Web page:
We have a moral duty to discuss the place of religion in society.

I mostly disagree with Harris on this, but I think it’s important that we have serious public and private discussions on the issue.

harrisAtheism

In response to a question by a G+ friend, I’ll elaborate on my one line comment above.

I don’t agree we should criticize a person’s faith, but we should absolutely be able to discuss it, and we have a moral duty to do so if that faith affects others. I think criticism just causes a religious person to close down any potential for dialogue, and (especially in the case of the western monotheistic religions) supports the religious idea that the world is against them.

Religious beliefs are getting people killed, or at least these belief systems provide a framework for dehumanizing others and making it easy to harm them. The current hateful situation in the US is not caused by religion, but religion acts as a catalyst, enabling and speeding the dehumanization and violence against the most vulnerable people. These belief systems keep humanity from advancing by causing us to divert much of our creative energy to attacking and destroying one another.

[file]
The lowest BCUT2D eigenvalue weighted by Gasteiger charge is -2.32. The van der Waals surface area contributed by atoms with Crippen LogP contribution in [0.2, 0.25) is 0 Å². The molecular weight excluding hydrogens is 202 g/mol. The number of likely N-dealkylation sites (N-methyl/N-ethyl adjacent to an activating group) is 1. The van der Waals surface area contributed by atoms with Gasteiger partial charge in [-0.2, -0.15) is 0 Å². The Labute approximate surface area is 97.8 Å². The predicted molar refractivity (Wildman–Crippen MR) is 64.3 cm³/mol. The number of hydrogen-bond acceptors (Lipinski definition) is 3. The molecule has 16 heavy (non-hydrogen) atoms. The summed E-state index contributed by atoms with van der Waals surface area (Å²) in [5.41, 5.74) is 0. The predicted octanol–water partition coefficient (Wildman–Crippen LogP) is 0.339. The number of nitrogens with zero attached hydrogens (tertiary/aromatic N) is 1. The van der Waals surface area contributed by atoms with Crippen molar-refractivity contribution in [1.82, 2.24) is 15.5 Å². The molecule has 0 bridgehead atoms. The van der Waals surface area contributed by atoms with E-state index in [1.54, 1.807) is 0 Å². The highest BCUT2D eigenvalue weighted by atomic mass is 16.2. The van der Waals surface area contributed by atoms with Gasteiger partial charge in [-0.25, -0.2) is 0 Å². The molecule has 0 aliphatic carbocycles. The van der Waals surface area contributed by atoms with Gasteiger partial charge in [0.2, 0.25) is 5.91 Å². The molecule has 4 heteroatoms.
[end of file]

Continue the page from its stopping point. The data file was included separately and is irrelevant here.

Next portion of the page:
I also consider a wide variety of religious beliefs to be offensive. As far as reasonableness, I don’t think reasonableness is applicable to metaphysical belief systems. We can apply such a standard, but the religious believer won’t accept it and none of the theistic religions pass the reasonableness test.

Harris’ main point seems to be that religion is going to get us killed and is fundamentally incompatible with civilization, which I interpret as the belief that we need to eliminate religion if we want to maintain human civilization and not go extinct. I disagree with this point. Religion is neither necessary nor sufficient for violence and destruction of civilization. Humans have many traits that were useful in the past for survival in a hostile world, but are now slowing our advance toward a more peaceful and prosperous existence.

We spend much of our time and energy trying to achieve power, acquire things, and satisfy our desire to dominate and destroy, all at the expense of others, human and non-human, and these traits existed before the first proper religion was born. Perhaps most importantly, we often lack the empathy required to live together in diverse groups.

 

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